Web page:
NBA Q&A: JACKSON / VAN GUNDY

With the new NBA season starting on Tuesday, we get the thoughts of BT Sport commentators Jeff van Gundy and Mark Jackson.

Jeff, presuming the Rockets have a healthy season this year, what different challenges does managing minutes for a healthy team represent than managing minutes for a team dealing with injuries and what other issues do you see facing the Rockets this year?

JEFF VAN GUNDY:  Well, I think, first of all, the Rockets, I thought, had a terrific off-season.  When you get a point guard of Ty Lawson’s ability, you’ve helped yourself exponentially, and so I think they really are positioned to be a terrific team.  Now, when you are a terrific team, one of the components most times is high-quality depth.

It’s the coach’s job to establish role definition, to tell each person, to know what they can expect going into the season.  Then it’s the player’s job to have role acceptance.  And role acceptance is difficult on high-quality teams, because while they have the carrot of winning, and winning big most times, there comes with that great sacrifice, whether it’s minutes, stats, being a first option.

There’s a lot of things going into winning that are challenging, and the Rockets will be no different with that.  If they are healthy, Kevin McHale has a lot of choices to make, a lot of decisions to make, and then the players have to get on board and get behind him and know that sacrifice is a huge component to winning big in the NBA.

What do you think of the Celtics’ depth? Can they take that step forward?  Will they be battling for the “A” spot?  What are your impressions of them, their off-season acquisitions and the job that Brad Stevens is doing? 

MARK JACKSON:  Well, Brad Stevens, from day one, has done a very good job of creating the culture, Danny Ainge has done a very good job of adding to the mix, continuing to be aggressive, acquiring talent, and certainly did that in the off-season, didn’t sit on the League.  When you talk about the calibre and quality of the big men that they have, they certainly have tremendous depth, and I think last year was a great experience for them getting into the playoffs, tasting it, some of the young guys for the first time in quite a while, but tasting it only will make that team better.

You take a look at their preseason, not that preseason matters, but it’s important for a lot of teams to develop winning habits and to get the taste of winning ball games and to be upset when you are losing, and they certainly have done that for a successful preseason.

Now it’s up to those guys individually, collectively as an organization, as a coaching staff to build on it, and I expect them to be truly in the mix.  It will be interesting to see, do they make the jump or will they, again, be fighting for, you know, “A” seed playoff spot, but what Jeff talked about a minute ago is important.  Will guys now all of the sudden be willing to buy in, because with added depth there are going to be sacrifices.  There are going to be certain guys that are not going to have the opportunity to play as much as they played in the past, and it will be interesting to take a look at it.

Mark, what are your impressions of the impact that David Lee can have there? You coached him a few years ago.

JACKSON:  Well, he’s a proven guy.  Obviously he’s a guy that understands what it takes to win.  He’s a guy that’s passionate. He’s a guy that’s very skilled, which is most important.  He can be a playmaker from the power forward position, obviously on the block and on the perimeter, his ability to handle the ball, his ability to make plays.  He is a weapon that is different from the other bigs that they have.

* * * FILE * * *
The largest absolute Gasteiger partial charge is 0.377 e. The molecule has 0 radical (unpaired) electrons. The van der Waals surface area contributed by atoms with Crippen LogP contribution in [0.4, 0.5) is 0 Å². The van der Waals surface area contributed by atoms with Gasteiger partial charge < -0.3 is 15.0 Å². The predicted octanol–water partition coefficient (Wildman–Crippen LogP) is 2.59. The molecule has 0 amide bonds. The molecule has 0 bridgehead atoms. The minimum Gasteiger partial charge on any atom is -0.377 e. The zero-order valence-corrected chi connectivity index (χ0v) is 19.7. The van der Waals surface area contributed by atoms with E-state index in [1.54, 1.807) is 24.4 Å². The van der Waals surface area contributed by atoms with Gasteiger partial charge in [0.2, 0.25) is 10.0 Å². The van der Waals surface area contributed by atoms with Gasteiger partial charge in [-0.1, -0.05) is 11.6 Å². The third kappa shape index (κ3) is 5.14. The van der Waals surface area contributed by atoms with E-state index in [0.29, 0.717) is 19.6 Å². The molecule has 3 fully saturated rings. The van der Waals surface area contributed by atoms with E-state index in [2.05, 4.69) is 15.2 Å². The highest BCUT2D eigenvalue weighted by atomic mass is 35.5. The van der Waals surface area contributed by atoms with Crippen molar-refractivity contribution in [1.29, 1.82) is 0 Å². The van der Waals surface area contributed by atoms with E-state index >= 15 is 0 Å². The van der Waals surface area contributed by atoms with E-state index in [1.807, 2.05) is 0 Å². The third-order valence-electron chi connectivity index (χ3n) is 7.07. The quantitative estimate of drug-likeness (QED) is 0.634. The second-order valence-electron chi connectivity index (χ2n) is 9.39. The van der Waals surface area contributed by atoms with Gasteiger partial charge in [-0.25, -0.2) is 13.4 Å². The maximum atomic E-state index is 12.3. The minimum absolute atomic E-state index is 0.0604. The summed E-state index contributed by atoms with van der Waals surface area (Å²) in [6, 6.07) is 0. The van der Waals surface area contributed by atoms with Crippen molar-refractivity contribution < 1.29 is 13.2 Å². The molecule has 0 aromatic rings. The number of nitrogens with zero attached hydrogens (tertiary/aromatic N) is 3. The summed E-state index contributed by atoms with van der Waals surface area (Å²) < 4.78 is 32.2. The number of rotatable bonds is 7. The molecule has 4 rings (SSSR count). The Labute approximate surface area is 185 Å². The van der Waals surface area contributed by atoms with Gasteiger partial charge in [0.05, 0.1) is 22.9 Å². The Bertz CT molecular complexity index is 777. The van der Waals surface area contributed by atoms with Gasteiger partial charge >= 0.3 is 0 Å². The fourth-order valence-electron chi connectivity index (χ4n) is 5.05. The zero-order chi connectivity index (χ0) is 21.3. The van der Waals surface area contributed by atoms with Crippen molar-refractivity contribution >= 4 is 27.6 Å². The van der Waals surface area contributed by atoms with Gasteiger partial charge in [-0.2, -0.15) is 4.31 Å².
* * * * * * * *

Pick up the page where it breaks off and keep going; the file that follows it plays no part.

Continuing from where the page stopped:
VAN GUNDY:  For me, I really like what the Celtics have done, not just in the off-season.  I like what they did from mid-season on last year.  I love the acquisition of Isaiah Thomas.  I think coming off the bench he is as good of a player as you could want, with his dynamic ability to score and create offense.  I think Jae Crowder really, with more opportunity, showed that he’s a capable — a really capable NBA player.  I think Amir Johnson adds defence to their front court.

Now, you can’t play everybody, so there’s got to be some people that either aren’t going to play or aren’t going to play as much as they want, but I love their defensive toughness with Avery Bradley, Marcus Smart and Jae Crowder to start games.  I think that sets such a tone when it comes to playing winning basketball.

So I really like what they’ve done.  I think Brad Stevens is an outstanding, outstanding coach, and I think if all goes well, they will be 45 to 47 wins.

When you are looking at box scores, or just generally looking around the League statistically, is there one statistic that you above all consider more important than another?

JACKSON:  I think it’s a great question.  I think what you have to do is when you look at those numbers, look at which team you’re taking a look at, and I think with different teams, it’s different bullet points that tell the story:  How they’re defending, how they’re protecting the paint, how they’re scoring, what type of tempo do they play with?

I think the entire — the analytics play a tremendous role, but you have to take a look at them with wisdom and allow them to tell part of the story.  Then the advantage of also watching these games, I don’t look at any one thing, any one statistic or number to tell a story on a specific team, but I certainly think that it does.  The first thing, if you had to twist my arm, I would look at the defensive numbers of a particular team, and I think that tells the real story on how much of a legitimate threat, how much of a legitimate chance they have at winning it all or being a great team.